Similar regulatory and legislative action has occurred across Europe. In 2012 the privatised state corporation British Telecom and its major competitor Virgin Media took legal action against the City of Birmingham to thwart its proposed investment in a local fibre network. The network was a key element in the city’s plans to regenerate declining inner urban areas, as well as a response to concerns over the persistence of under-serviced areas in the UK’s second largest city.

Rules and regulations
None of the Australian councils currently contemplating public Wi-Fi have proposed following the entrepreneurial path of several US city governments and setting up as commercial broadband providers.

The City of Burnie, Tasmania, remains the exception in the Australian municipal broadband landscape, having spun a commercial internet service provider (ISP) off its own pioneering fibre and wireless network developments in 2007.

The regulatory and legal uncertainties around public provision are probably sufficient to deter many city authorities. Perhaps foremost here is awareness that the purchase price of the licensed spectrum in which mobile phone companies operate is so high that neither the telcos nor Australian government would tolerate competition from a public agency. The cost of service provision is also a significant issue for cash-strapped local authorities.

A paper launched earlier this month on Wi-Fi in public places produced by the University of Melbourne’s Institute for a Broadband-Enabled Society (IBES) revealed that the costs of existing Australian ventures ranges from A$6,000 to A$2 million.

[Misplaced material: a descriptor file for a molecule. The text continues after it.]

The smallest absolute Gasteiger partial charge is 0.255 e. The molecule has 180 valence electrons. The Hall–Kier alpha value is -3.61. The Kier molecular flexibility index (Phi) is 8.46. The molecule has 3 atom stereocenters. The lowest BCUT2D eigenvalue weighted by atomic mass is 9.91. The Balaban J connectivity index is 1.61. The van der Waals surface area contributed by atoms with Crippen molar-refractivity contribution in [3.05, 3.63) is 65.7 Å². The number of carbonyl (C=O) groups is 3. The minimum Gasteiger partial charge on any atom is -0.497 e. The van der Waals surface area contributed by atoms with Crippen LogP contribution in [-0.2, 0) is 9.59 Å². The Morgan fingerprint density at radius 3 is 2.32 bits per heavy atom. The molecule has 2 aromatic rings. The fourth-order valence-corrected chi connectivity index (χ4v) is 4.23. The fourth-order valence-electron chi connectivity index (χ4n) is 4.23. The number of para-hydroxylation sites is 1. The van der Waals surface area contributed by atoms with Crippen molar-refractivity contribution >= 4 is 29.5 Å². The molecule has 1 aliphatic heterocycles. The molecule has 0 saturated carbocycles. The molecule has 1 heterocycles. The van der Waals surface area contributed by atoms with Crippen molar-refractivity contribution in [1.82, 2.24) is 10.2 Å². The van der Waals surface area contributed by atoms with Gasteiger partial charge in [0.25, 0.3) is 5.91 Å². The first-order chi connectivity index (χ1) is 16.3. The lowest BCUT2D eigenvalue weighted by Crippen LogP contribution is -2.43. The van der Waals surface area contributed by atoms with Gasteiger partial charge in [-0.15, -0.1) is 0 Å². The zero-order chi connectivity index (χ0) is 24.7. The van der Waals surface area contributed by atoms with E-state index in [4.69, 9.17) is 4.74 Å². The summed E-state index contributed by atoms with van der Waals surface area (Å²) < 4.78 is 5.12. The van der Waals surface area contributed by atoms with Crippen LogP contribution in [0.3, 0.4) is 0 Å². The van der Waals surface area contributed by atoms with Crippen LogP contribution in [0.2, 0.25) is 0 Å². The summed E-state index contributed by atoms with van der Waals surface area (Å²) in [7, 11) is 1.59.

The City of Geelong’s refusal to release the cost of public Wi-Fi provision in its waterfront precinct points to the sensitivity of this issue. But recent developments in commercial mobile service provision suggest that the rivalrous relationship between public and private is being reconsidered.

In several parts of the globe, communication infrastructure companies are subsidising the construction of public Wi-Fi networks by city governments so that data services can be offloaded from increasingly congested commercial networks, giving priority to voice services.

So, if you can’t get a satisfactory mobile signal in Martin Place or Collins Street during peak hour, perhaps you should lobby the Sydney or Melbourne city councils, as well as your mobile phone provider.

Ian McShane receives funding from the ARC. This article was originally published at The Conversation. Read the original article. Image credit: mrkathika, Creative Commons

The Conversation


  1. “….but there is some evidence that a steady cost decline over the past decade and a half has levelled out or begun to reverse in Australia.”

    More than some evidence. It’s pretty clear that it’s reversing considerably. For example, Optus mobile broadband 12 month contract: last year 15GB = $55 per month, now 10GB = $60 per month.